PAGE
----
There are different concerns to outsouring computing and/or communication to services, but these are not the same concerns that apply with the use of proprietary software.
I haven't heard him argue that position. Free software obviously can be faulty and it can be unsafe to use.
There are many JS libraries and full web applications that are in fact software libre. It just isn't really any freedom the users can exercise due to the lack of application interfaces.
If I were in the mood for an argument, I'd argue that with all the ugly SOAP and Java services users had more potential freedom than today.
The vast majority of people do not understand or want that. It's mostly a nerd fetish (and I count myself in).
This openness is also a double edged sword. People focus on the warm fuzzy side of it and forget the mess that it tends to create for a platform because no one can ever rely on some features being available for everyone.
You will need a never ending amount of feature detection, polyfills, polyfills for your polyfills, transpiling, blah blah blah because oh look someone wanted to exercise their freedom to disable textboxes on their browser. And now they are demanding that you make your application gracefully fallback to handle the case where a textbox is not available. IT'S THEIR RIGHT!
Eventually someone will show up with a baked sweet potato and demand that your application must work on their potato because they have disabled all features but still want the functionality.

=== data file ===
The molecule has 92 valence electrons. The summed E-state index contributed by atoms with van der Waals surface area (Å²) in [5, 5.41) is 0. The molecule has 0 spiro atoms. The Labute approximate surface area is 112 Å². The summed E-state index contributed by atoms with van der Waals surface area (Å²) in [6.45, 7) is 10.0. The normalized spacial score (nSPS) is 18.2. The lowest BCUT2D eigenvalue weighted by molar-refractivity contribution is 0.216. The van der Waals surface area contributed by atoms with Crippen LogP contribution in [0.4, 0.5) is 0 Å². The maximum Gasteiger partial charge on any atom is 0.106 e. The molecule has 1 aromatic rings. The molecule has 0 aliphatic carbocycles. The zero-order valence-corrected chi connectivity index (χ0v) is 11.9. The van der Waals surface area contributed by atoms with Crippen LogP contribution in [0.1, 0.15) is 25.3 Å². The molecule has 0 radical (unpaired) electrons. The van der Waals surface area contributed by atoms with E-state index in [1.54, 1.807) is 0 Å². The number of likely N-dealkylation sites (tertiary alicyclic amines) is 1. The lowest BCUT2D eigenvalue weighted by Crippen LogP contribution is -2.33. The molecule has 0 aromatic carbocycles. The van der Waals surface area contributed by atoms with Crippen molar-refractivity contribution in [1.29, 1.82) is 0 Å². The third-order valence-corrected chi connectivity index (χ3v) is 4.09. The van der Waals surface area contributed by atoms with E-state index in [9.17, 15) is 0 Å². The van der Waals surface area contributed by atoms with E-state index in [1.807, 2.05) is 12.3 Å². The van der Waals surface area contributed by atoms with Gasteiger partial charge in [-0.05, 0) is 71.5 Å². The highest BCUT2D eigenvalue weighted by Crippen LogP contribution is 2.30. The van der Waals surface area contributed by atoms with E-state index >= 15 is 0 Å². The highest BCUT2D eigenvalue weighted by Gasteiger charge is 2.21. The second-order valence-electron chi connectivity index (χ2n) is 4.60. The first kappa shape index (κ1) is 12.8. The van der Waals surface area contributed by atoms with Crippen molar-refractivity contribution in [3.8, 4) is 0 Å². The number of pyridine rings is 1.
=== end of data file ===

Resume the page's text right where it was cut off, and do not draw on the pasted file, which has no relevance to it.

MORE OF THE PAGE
You can't realistically cherry pick underlying software pieces like that.
Rather than delivering a buggy software that works under a million different combinations of features and settings I will deliver a package of software that run predictably well on one or more predictable platforms. That is "the atom". You either take it all, or not at all.
From my experience the average users tend to be perfectly happy and satisfied with that. They are almost always running with default options everywhere anyway. It's the GNU-enthusiast hacker-types (and I count myself in) that tend to throw a tantrum about their custom preferences and philosophical and technical objections.
No more open web. And the crap will become inextricably intertwined with the content of value.
Right now, it's "for content." There is going to be enormous commercial pressure to make it "for everything".
We should start reconsidering the term "user agent".
This misses the point. Looking at a binary through a hex editor is also just text --- and the binary is also "just code", albeit at a level at which only few people are comfortable to work.
Obfuscated code (and generated code in general) is clearly not the preferred form, so it hardly even counts as source code.
But let's pretend your point were valid: would it remain valid with WebASM?
> But let's pretend your point were valid: would it remain valid with WebASM?
Yes (pretending GP's point were valid), because WASM has a text format, which is how "View Source" on the web is meant to be used for viewing WASM running in your browser. The text version can be derived from any WASM file (i.e. you can do the equivalent of beautifying JS to any arbitrary WASM).
* Early computers (1960-1980s): Dumb Terminal - Remote Server
* Early PCs (1980s-1995): Local Processing - Remote Storage
* WWW (1995-2010s): Dumb Terminal - Remote Server
* JS/ASM/Etc (2010s - near future): Local Processing - Remote Storage